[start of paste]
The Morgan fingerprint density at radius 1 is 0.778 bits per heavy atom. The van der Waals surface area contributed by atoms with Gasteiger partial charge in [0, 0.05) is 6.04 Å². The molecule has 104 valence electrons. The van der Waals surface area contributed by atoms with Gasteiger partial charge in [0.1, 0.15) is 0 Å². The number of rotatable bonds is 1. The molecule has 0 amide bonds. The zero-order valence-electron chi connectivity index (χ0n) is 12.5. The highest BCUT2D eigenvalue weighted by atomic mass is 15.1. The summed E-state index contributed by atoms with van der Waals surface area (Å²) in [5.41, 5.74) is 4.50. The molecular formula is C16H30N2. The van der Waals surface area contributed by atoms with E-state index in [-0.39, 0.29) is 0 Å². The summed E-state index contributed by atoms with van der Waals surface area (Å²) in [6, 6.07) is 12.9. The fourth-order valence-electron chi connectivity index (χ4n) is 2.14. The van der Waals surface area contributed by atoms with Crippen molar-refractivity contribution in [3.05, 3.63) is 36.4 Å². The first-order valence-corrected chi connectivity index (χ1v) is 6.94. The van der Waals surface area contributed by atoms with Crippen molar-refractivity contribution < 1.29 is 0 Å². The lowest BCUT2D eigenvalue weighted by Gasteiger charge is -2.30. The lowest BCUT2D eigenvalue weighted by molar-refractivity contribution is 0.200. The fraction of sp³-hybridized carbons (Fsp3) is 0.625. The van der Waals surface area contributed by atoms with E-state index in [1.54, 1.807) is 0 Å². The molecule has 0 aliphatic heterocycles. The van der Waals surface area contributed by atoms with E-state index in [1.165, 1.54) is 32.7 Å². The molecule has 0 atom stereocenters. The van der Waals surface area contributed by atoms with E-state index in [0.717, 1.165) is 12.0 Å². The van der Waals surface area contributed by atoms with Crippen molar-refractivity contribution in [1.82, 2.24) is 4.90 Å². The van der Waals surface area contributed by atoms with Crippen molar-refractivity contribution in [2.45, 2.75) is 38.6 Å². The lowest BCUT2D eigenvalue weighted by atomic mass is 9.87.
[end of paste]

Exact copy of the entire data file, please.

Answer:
The Morgan fingerprint density at radius 1 is 0.778 bits per heavy atom. The van der Waals surface area contributed by atoms with Gasteiger partial charge in [0, 0.05) is 6.04 Å². The molecule has 104 valence electrons. The van der Waals surface area contributed by atoms with Gasteiger partial charge in [0.1, 0.15) is 0 Å². The number of rotatable bonds is 1. The molecule has 0 amide bonds. The zero-order valence-electron chi connectivity index (χ0n) is 12.5. The highest BCUT2D eigenvalue weighted by atomic mass is 15.1. The summed E-state index contributed by atoms with van der Waals surface area (Å²) in [5.41, 5.74) is 4.50. The molecular formula is C16H30N2. The van der Waals surface area contributed by atoms with E-state index in [-0.39, 0.29) is 0 Å². The summed E-state index contributed by atoms with van der Waals surface area (Å²) in [6, 6.07) is 12.9. The fourth-order valence-electron chi connectivity index (χ4n) is 2.14. The van der Waals surface area contributed by atoms with Crippen molar-refractivity contribution in [3.05, 3.63) is 36.4 Å². The first-order valence-corrected chi connectivity index (χ1v) is 6.94. The van der Waals surface area contributed by atoms with Crippen molar-refractivity contribution < 1.29 is 0 Å². The lowest BCUT2D eigenvalue weighted by Gasteiger charge is -2.30. The lowest BCUT2D eigenvalue weighted by molar-refractivity contribution is 0.200. The fraction of sp³-hybridized carbons (Fsp3) is 0.625. The van der Waals surface area contributed by atoms with E-state index in [1.54, 1.807) is 0 Å². The molecule has 0 aliphatic heterocycles. The van der Waals surface area contributed by atoms with E-state index in [1.165, 1.54) is 32.7 Å². The molecule has 0 atom stereocenters. The van der Waals surface area contributed by atoms with E-state index in [0.717, 1.165) is 12.0 Å². The van der Waals surface area contributed by atoms with Crippen molar-refractivity contribution in [1.82, 2.24) is 4.90 Å². The van der Waals surface area contributed by atoms with Crippen molar-refractivity contribution in [2.45, 2.75) is 38.6 Å². The lowest BCUT2D eigenvalue weighted by atomic mass is 9.87.